Monday, January 01, 2018

Star Wars: The Last Jedi Review - The Pictures

In part one of my review of Star Wars: The Last Jedi I will use the following pictures to describe my thoughts:

In part two I will put down some words.  Until then; happy new year (apparently my new trend will be to post Star Wars reviews as the first post of the year).

Saturday, December 30, 2017

How I would change The Last Jedi (Spoiler Alert)

Warning; rambling and poorly organized thoughts below.  Lots of spoilers (duh!).

Top changes I would make to The Last Jedi (and that I honestly think could have been made keeping most of the key plot points and footage).  End result would have been a passable movie.

Lightsaber toss is changed into Luke handing it back to Rey and walking away.  Luke is really just testing Rey's patience as Yoda originally did to Luke.

Leia dies in space sparking Luke to cut the Yoda-crazy-act and train Rey.  Bonus points if Luke is lead to believe Kylo Ren pulled the trigger (even though he didn't).

Rose never happens.
Canto Bight never happens.
Dreadnought and bombers in space never happens.
Hacker guy never happens.
Slowest space chase in history never happens.
Super-super Snoke star destroyer never happens.  How about the First Order shows a bit of set back from having lost a planet-sized base!
Yoda never happens.
Frog people never happens.
Universe spanning mind link never happens.
Luke flashbacks to trying-to-kill Kylo never happens.

Resistance escapes directly to the salt planet and activate the defenses.

Rey/Luke sensing the impending doom of The First Order having the remnants of the Resistance trapped on the salt planet fly off to save the day.  However, due to being cut short on time to train together they have a disagreement on how to proceed.

As they arrive at the planet Rey jettisons herself from the Millennium Falcon.

Snoke sensing Rey's arrival tells Kylo Ren to bring her to him.

Luke and Chewie are forced to escape to the planet and meet up with the resistance.

Snoke pits Kylo and Rey against each other.  First, he trigger's Kylo's teeny-angst by planting false lies about Rey's parentage and how Rey is his better.  Second, he trigger's Rey's emotion by telling her that her parent's were nobodies and that she is just a pawn to the force filling a vacuum.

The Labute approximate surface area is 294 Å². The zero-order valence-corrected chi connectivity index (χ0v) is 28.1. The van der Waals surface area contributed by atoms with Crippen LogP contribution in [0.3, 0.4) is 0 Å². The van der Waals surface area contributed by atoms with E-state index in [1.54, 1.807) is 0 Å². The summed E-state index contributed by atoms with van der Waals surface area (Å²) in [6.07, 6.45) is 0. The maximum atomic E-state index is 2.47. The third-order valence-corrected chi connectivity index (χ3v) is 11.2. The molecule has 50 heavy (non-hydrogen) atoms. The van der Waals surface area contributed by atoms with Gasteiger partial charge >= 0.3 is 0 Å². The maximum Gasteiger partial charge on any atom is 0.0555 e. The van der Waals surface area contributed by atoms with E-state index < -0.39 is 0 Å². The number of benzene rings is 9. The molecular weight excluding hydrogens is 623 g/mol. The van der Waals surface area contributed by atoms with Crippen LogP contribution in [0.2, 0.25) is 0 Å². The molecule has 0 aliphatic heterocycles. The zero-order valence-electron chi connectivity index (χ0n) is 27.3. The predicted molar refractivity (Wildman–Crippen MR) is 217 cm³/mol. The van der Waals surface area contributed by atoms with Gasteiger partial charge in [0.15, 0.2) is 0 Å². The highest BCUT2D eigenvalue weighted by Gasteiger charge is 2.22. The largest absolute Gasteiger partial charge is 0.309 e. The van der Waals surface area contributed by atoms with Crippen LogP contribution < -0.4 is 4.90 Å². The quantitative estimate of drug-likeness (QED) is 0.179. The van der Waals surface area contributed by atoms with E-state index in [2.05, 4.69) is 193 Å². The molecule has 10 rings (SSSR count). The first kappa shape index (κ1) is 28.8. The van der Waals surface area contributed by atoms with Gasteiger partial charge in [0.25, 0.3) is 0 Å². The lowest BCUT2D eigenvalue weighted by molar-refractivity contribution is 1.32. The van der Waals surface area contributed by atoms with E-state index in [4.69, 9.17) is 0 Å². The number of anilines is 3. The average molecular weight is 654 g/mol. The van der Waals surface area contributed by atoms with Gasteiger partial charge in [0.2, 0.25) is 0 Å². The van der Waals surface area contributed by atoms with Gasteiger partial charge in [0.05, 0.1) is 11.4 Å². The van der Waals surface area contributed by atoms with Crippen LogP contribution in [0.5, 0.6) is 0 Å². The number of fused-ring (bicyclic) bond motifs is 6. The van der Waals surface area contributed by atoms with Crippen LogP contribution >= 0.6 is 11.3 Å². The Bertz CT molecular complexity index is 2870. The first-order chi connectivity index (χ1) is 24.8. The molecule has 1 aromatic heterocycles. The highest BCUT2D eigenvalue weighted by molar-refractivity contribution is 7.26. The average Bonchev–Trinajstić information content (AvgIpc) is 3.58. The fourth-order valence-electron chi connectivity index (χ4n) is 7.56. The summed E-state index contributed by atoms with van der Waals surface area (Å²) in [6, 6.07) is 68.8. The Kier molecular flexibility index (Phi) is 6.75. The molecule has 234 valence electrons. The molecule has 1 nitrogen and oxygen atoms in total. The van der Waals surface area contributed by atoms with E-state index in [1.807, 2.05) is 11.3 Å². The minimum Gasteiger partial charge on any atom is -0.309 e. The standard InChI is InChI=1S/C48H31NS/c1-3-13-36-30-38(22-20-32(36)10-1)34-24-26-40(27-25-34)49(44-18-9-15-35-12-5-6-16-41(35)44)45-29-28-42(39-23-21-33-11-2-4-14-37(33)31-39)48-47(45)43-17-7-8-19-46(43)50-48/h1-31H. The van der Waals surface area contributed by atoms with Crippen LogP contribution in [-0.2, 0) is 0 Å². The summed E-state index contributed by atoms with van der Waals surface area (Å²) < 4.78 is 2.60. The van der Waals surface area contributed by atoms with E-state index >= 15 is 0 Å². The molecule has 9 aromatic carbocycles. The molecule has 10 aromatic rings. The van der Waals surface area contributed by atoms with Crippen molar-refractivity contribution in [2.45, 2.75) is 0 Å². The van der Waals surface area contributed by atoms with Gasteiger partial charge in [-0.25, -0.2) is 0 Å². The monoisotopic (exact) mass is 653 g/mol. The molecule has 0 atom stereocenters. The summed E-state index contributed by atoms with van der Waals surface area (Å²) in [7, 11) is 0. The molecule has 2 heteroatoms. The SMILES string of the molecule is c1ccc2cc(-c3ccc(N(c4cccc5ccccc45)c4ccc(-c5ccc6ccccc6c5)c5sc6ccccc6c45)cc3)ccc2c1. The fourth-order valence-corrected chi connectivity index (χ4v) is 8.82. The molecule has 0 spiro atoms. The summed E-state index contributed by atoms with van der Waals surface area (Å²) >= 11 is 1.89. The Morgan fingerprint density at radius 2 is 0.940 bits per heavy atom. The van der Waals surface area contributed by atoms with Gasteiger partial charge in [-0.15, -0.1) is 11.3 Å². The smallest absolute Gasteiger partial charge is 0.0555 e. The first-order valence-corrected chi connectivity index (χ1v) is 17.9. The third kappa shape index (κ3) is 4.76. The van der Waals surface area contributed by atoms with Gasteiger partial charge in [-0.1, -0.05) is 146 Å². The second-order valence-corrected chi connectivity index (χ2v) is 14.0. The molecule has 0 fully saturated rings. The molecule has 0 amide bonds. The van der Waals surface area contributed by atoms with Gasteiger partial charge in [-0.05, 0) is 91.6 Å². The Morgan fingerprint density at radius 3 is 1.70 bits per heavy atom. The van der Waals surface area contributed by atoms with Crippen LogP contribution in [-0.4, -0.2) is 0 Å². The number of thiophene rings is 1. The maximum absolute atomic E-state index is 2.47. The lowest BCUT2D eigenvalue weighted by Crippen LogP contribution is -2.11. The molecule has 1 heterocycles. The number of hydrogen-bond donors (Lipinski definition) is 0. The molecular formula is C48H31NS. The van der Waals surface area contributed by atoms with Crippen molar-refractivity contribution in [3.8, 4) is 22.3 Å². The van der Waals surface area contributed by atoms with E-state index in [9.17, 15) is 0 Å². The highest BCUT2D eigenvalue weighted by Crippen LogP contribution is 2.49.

Rey and Kylo have an epic fight before realizing that Snoke is playing them.  They turn on Snoke to kill him but have to go through the red dudes to get it done.  Snoke is greatly amused by the fight assuming he can kill the weaker of the two and keep the other.

After Rey and Kylo finish the red dudes Snoke utters a bad ass one liner like "good, use your anger".  Then Kylo realizing he is forever limited by Snoke (the same as he was limited by the weakness that was his father, Han) turns and kills Snoke.  Before Snoke goes down he utters "if you strike me down I will become stronger than you ever could know" setting him up to return in the next movie.  Kylo slices Snoke's head off.

Rey can't convince Kylo of her viewpoint and vice versa Kylo can't convince Rey of his.  Kylo traps Rey and finds out Luke is on the planet.  In a rage he takes an invasion force to get Luke.

Rey escapes and heads to the planet.

Luke fearing that Rey has been turned to the dark side fights to the death on the planet surface. Kylo and Luke have the most amazing lightsaber duel all the while Kylo is taunting him about Rey.  Kylo takes a wicked face hit forcing him to forever keep his mask on in future movies.

The Resistance hope-o-meter goes bankrupt as Luke falls on the battlefield and they escape into the tunnels.

Surprise, Rey is OK and saves the day.  The Resistance's hope-o-meter is full again.
Ending scene is Kylo donning his mask and going "Noooooooooooooooooooo!!!!" as the Millennium Falcon zips into hyperspace.
End credits.

Where are Finn and Poe during this movie?  Keeping the bromance going and working to keep the remnants of the Resistance from imploding under the doom and gloom.

Phasma?  I actually sort-of-like Phasma being a running meme in each new Star Wars movie.  A slow roll of her trying to squash out the "bug" that is Finn would be epic.